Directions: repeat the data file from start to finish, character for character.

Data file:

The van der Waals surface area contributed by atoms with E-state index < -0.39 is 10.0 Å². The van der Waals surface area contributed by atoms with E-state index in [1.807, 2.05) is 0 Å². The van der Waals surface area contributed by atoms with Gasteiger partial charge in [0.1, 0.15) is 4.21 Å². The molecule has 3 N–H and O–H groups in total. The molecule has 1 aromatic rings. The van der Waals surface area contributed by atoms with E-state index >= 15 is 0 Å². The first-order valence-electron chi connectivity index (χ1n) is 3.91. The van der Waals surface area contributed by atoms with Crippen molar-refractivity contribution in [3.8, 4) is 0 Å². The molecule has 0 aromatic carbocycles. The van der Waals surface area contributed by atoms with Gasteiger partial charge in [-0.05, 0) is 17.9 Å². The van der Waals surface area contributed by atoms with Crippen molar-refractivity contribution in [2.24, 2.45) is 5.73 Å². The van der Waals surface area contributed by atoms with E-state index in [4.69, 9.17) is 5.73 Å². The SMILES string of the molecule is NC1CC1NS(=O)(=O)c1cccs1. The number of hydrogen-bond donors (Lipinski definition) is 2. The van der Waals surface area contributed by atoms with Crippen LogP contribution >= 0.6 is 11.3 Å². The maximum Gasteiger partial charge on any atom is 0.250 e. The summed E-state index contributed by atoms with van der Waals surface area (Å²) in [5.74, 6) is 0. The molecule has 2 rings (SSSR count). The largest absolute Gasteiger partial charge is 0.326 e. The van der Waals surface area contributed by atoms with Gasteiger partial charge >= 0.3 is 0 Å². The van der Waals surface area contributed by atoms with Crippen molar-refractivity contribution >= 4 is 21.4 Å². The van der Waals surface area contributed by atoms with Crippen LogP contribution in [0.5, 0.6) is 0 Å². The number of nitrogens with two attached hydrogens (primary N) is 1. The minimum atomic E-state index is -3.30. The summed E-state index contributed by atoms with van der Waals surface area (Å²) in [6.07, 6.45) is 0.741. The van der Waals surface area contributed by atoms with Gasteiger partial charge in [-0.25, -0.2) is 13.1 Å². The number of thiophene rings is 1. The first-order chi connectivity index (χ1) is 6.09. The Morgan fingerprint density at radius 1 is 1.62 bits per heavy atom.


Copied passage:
The van der Waals surface area contributed by atoms with E-state index < -0.39 is 10.0 Å². The van der Waals surface area contributed by atoms with E-state index in [1.807, 2.05) is 0 Å². The van der Waals surface area contributed by atoms with Gasteiger partial charge in [0.1, 0.15) is 4.21 Å². The molecule has 3 N–H and O–H groups in total. The molecule has 1 aromatic rings. The van der Waals surface area contributed by atoms with E-state index >= 15 is 0 Å². The first-order valence-electron chi connectivity index (χ1n) is 3.91. The van der Waals surface area contributed by atoms with Crippen molar-refractivity contribution in [3.8, 4) is 0 Å². The molecule has 0 aromatic carbocycles. The van der Waals surface area contributed by atoms with Gasteiger partial charge in [-0.05, 0) is 17.9 Å². The van der Waals surface area contributed by atoms with Crippen molar-refractivity contribution in [2.24, 2.45) is 5.73 Å². The van der Waals surface area contributed by atoms with E-state index in [4.69, 9.17) is 5.73 Å². The SMILES string of the molecule is NC1CC1NS(=O)(=O)c1cccs1. The number of hydrogen-bond donors (Lipinski definition) is 2. The van der Waals surface area contributed by atoms with Crippen LogP contribution >= 0.6 is 11.3 Å². The maximum Gasteiger partial charge on any atom is 0.250 e. The summed E-state index contributed by atoms with van der Waals surface area (Å²) in [5.74, 6) is 0. The molecule has 2 rings (SSSR count). The largest absolute Gasteiger partial charge is 0.326 e. The van der Waals surface area contributed by atoms with Gasteiger partial charge >= 0.3 is 0 Å². The van der Waals surface area contributed by atoms with Crippen molar-refractivity contribution >= 4 is 21.4 Å². The van der Waals surface area contributed by atoms with Crippen LogP contribution in [0.5, 0.6) is 0 Å². The number of nitrogens with two attached hydrogens (primary N) is 1. The minimum atomic E-state index is -3.30. The summed E-state index contributed by atoms with van der Waals surface area (Å²) in [6.07, 6.45) is 0.741. The van der Waals surface area contributed by atoms with Gasteiger partial charge in [-0.25, -0.2) is 13.1 Å². The number of thiophene rings is 1. The first-order chi connectivity index (χ1) is 6.09. The Morgan fingerprint density at radius 1 is 1.62 bits per heavy atom.